There are between 500,000 and one million people of Iranian descent living in the US, according to the US Department of State, with the largest concentration in Southern California.
A survey by the Public Affairs Alliance of Iranian Americans, a non-profit for Iranian Americans, suggested that more than 50 percent of Iranian Americans oppose any kind of action by the US against Iran. The survey was conducted before the latest escalation with Iran.
About 66 percent of survey respondents rated Trump’s handling of US-Iran relations as poor. Some 71 percent of those who responded to a similar survey in 2016 – the last year of former President Barack Obama’s presidency – rated his handling of US-Iran relations as excellent or good.
In 2018, Trump withdrew the US from the landmark 2015 Iran nuclear deal, which tightly restricted Tehran’s nuclear programme in exchange for ending sanctions that had severely damaged its economy.
Trump has since established a “maximum pressure” policy towards Iran, including the reimposition of sanctions, and tensions between the two countries have mounted.
Some sections of the Iranian-American community agree with harsher measures on Iran, no matter who is implementing them, said Mana Kharrazi, an Iranian-American community organiser who until recently worked out of New York.
“There are those folks who are very directly connected to that trauma of 1979, and for that generation, in particular, that trauma and the anger they feel about that is what drives them the most,” Kharrazi told Al Jazeera. “The group that would talk of regime change at any cost; for them, it’s not a question of the Trump administration, but they just want someone who is hard on Iran.”
But for those who grew up in the US, the concerns are different.
“We’re very much alarmed and afraid of this all turning into a huge trauma for the generation of young people who are growing up now in the US,” Kharrazi said.
“People are going to school in a climate full of World War III memes [that] all their classmates are joking about, and for them, it’s not a joke, it’s about their grandparents and their relatives and this identity they don’t fully understand yet,” she said about Iranian-American students having to go to school in the immediate aftermath of the crisis.
Kharrazi is not alone with her concerns. Los Angeles-based writer and producer Mahyad Tousi felt a similar fear about his seven-year-old son returning to school amid these conversations.
Tousi, who was born in the US and then lived in Iran for a few years before returning at the age of 13, remembers coming back to a country in 1986 that was suddenly very hostile to his Iranian identity.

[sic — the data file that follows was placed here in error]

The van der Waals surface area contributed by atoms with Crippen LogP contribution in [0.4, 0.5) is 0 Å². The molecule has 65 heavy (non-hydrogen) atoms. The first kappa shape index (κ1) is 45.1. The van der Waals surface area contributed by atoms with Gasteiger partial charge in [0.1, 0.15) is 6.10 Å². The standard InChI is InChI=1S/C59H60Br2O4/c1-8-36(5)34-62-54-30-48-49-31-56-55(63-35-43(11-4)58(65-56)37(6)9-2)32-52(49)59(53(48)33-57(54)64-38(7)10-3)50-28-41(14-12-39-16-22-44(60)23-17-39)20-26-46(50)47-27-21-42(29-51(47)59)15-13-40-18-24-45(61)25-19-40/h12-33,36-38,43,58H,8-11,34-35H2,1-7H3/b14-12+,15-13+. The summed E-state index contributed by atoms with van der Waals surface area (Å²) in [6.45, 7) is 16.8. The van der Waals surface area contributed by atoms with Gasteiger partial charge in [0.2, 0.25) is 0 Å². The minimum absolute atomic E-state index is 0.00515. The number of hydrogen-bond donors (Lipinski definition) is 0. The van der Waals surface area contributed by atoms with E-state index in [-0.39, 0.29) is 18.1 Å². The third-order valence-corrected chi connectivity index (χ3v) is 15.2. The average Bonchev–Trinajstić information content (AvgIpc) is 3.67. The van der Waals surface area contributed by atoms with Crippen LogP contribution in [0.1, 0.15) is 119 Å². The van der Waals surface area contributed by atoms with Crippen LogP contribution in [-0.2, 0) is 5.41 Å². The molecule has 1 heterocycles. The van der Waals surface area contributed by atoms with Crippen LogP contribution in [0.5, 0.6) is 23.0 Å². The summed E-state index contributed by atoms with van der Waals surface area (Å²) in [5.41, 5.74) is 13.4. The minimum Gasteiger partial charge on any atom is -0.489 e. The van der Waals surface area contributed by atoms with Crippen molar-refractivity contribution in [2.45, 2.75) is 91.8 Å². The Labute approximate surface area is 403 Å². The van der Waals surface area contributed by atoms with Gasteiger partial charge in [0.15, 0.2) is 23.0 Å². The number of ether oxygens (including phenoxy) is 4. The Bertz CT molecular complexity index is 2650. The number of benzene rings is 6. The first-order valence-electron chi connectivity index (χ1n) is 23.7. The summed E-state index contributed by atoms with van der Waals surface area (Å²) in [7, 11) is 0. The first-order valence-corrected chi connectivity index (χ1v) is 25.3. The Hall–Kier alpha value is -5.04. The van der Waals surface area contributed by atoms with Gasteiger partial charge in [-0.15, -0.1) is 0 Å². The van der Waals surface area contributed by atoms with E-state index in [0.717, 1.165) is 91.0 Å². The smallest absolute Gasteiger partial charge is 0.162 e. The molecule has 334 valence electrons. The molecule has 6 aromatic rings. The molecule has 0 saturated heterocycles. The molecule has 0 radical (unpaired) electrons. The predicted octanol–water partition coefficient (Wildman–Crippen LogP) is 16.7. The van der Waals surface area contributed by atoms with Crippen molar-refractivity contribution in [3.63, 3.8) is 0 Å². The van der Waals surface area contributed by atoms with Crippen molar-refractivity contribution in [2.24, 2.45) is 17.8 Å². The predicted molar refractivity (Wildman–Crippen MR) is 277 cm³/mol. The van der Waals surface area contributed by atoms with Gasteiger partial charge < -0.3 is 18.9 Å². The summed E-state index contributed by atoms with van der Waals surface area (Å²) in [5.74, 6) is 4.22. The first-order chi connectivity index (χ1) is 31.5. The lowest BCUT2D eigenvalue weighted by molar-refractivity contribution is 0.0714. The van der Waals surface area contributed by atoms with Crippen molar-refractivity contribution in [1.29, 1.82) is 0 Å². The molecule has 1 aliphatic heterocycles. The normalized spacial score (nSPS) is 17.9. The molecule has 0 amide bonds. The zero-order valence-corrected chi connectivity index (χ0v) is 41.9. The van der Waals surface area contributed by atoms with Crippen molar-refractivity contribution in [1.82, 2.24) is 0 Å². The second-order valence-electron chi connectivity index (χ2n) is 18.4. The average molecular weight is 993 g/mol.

He had to sit down with his son to explain what’s going on before sending him to school at the start of the year.
“It became very visceral to me, that feeling,” he told Al Jazeera about having his own childhood trauma come back in light of the situation. “People know he’s Iranian, he’s wearing it on his sleeve, he’s proud of it culturally and talks about it a lot and … you throw something like this at the situation and all of a sudden that thing that you love, and that’s a part of you that you understand as one half of your identity, becomes the part that people attack you about.”
As for the Iranophobia experienced by some, Tousi says he has experienced it his entire life, so there was no specific uptick he has personally felt.
But the differences in experience for different Iranians is perhaps what most accurately represents the Iranian-American community’s diversity in terms of their opinions about the current situation.
The Iranian-American community is a rather large and diverse community and the track record of the has helped to create cleavages among this community.
Even for the most laid-back critics, the latest escalation has them on edge.
An Iranian-American student at Syracuse University in New York said this time around, many who usually “hold back” are now expressing their fears.
The student, who wished to remain anonymous due to security concerns, was born and raised in Syracuse.
“I usually look to people who have already survived a war, already survived a revolution, already survived living in Iran during these things,” the student told Al Jazeera.
“I look to them to see whether I’m panicking too much, but it seems like everybody is pretty much scared right now and it’s still uncertain,” the student said. “It feels like overnight something really big happened.”
Meanwhile, experts such as Akbari warn that it is important for policymakers to acknowledge that the Iranian-American community is huge, and has differing opinions, and that overgeneralisation and treatment of the community with one school of thought only causes more problems.
“From the get-go, it seems like the nuances of the community that are living in the US is completely missed by decision-makers in the US,” Akbari said.
Boroujerdi, from Virginia, agreed.
“The Iranian-American community is a rather large and diverse community,” he said, “and the track record of the Islamic Republic has helped to create cleavages among this community.”